Under the pseudonym "Bolton Rowe," he wrote the libretto to Arthur Sullivan's one-act comic opera, The Zoo in 1875. Stephenson then collaborated with Clement Scott on the English versions of Victorien Sardou's plays Nos intimes (as Peril) and Dora (Diplomacy) and the text for Lecocq's operette Le Petit Duc. Stephenson also supplied the libretto for a three-act grand opera version of Longfellow's The Masque of Pandora, composed by Alfred Cellier, and presented in Boston, Massachusetts in 1881.
Stephenson's first full-length musical was also his biggest hit, the comic opera Dorothy on which he collaborated with Alfred Cellier, based on Cellier's earlier score for Nell Gwynne. The piece opened at the Gaiety Theatre on 25 September 1886. The show transferred to two other theatres, ultimately closing in 1889, a long run that eclipsed even Gilbert and Sullivan's The Mikado. Much criticized on its first production, Stephenson's libretto was treated to much scholarly analysis after Dorothy became a hit, and its initially despised plot was traced seriously back to the Restoration playwrights, David Garrick and Aphra Behn.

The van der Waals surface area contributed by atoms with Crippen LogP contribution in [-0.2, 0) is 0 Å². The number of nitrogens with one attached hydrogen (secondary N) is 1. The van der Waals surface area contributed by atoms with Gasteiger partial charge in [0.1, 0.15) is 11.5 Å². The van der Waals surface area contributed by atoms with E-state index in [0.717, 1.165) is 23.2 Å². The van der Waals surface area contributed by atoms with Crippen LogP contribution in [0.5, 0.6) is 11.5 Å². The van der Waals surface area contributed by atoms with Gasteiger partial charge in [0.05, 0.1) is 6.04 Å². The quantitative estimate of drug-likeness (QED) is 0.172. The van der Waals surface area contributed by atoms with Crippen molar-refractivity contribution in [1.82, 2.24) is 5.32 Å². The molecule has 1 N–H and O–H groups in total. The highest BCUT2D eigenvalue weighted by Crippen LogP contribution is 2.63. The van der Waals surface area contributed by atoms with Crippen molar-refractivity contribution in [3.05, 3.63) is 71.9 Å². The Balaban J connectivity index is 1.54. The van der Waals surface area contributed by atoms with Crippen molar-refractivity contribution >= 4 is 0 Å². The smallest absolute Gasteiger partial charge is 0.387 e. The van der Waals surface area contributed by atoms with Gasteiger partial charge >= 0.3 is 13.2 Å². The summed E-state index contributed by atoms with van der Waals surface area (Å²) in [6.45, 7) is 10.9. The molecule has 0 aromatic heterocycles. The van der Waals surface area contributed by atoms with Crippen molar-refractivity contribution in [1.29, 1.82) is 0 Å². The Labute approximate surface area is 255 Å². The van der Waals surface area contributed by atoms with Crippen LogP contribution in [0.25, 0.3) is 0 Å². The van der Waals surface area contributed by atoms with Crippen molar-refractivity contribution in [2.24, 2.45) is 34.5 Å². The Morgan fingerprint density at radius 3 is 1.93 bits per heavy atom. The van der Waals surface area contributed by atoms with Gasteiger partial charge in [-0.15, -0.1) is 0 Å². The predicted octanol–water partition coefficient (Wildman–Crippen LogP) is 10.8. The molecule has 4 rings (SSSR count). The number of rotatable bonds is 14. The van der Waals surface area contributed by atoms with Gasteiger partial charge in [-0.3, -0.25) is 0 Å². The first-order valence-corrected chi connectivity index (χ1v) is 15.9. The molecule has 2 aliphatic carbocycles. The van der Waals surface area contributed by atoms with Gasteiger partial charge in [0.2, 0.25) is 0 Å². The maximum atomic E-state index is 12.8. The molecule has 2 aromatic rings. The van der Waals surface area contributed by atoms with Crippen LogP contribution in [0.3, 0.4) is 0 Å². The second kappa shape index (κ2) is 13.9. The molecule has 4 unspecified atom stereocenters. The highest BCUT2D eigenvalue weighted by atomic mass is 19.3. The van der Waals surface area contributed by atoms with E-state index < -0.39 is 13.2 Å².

The pair then collaborated on another Cellier remake, Doris, which had a good run. However a collaboration with Arthur Goring Thomas on another comedy, The Golden Web, in spite of some positive critical attention, was short-lived. Although Stephenson wrote a number of songs and a few more stage works, he did not have any further musical theatre success.
Stephenson died in Taplow.